Another way that Heaven and Earth are interconnected, and enable us to be interconnected, is through water and weather. Today I stood on the Elm Street bridge, as I like to gaze into Sycamore Creek. I noticed the creek is still a bit swollen and swifter-moving from the torrential rains of two weeks ago. When Hurricane Ike was done pounding the Gulf Coast, its system tracked up into the Midwest—which is typical of prevailing weather patterns. Although it created a lot of havoc in Chicago, we weren’t too badly affected, even though we experienced “a hundred year storm.” (We’ve had several hundred-year storms in the 12 years I’ve been living here.) I actually look forward to Hurricane season in the Caribbean, because when the rains eventually get to us, they bring cooler weather, often break summer droughts, and wash a lot of the ragweed pollen out of the air—thus enabling me to get out for more walking. These weather systems also enable me to feel elementally connected to my older son. He is an rpg designer-programmer in Austin, Texas, so the weather that he experiences eventually works its way up to me. (By the way, one of his hobbies is tornado chasing.) When I watch the weather news and see that something is coming my son’s way, I know it will eventually get to me as well.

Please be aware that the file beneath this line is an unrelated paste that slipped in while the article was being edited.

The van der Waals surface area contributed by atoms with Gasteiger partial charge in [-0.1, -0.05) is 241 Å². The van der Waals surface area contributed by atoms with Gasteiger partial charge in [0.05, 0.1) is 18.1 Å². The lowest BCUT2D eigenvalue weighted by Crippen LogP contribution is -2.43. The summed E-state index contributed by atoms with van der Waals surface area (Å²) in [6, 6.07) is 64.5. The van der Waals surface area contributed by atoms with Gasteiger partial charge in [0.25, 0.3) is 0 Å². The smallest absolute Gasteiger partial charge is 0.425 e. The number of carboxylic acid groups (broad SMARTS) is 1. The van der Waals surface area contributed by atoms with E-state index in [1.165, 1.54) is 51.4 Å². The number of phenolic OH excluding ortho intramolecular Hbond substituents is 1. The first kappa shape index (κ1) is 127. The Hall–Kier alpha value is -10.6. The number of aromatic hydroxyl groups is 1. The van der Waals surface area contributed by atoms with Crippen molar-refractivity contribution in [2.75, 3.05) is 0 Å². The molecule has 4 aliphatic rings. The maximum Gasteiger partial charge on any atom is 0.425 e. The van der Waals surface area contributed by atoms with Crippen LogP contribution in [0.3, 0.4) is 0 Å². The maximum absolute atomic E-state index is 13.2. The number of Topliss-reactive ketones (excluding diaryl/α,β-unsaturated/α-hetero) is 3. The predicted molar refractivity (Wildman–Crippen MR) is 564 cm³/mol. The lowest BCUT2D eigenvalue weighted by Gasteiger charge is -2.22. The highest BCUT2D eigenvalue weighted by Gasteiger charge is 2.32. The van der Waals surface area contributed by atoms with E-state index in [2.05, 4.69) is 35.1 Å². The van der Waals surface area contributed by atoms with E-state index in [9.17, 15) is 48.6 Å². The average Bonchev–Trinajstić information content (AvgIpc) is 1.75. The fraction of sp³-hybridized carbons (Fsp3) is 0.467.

Saturday, September 27, 2008

Magic Along the Roadside

Something I saw while driving home from yesterday afternoon's walk in Mason has made me think I ought to start a blog on driving, as a companion to this one on the magic of walking. Heading west on Columbia, I glimpsed a golden ball by the side of the road, and wondered why someone left a Christmas ornament lying there. Not too much farther down, I saw another one. Continuing along, I saw more of them, and realized that some onions had fallen off of a farm truck, (a not uncommon occurrence out here in farm country). The sun was at just such an angle, shining on the onions in just such a way, that they truly glittered like golden orbs. Of course, my driving speed aided the illusion, as a walker would not have been fooled. I then stopped and dashed into Darrell's Market to buy a couple of things; when I came out and continued my drive, I saw more onions, but the sun was no longer at just the right angle to work its magic.

The illusion of onions as golden balls amuses me, because the golden orb is a traditional sun symbol, and in Jungian psychology, it is also an archetypal emblem of the Self. Golden balls (in sets of three) used to be hung at the top of English Maypoles, and they are a common design element in old German signage and other wrought iron decorations. Also, people have seen mysterious golden orbs hovering over crop circles and other mystical sites in Britain. So, if I want to color the onions by the side of the road with meaning, I could read them as a message of how we can find a shining quality of happiness and wholeness in the humble things of the earth.

Friday, September 26, 2008

Flickers of Awareness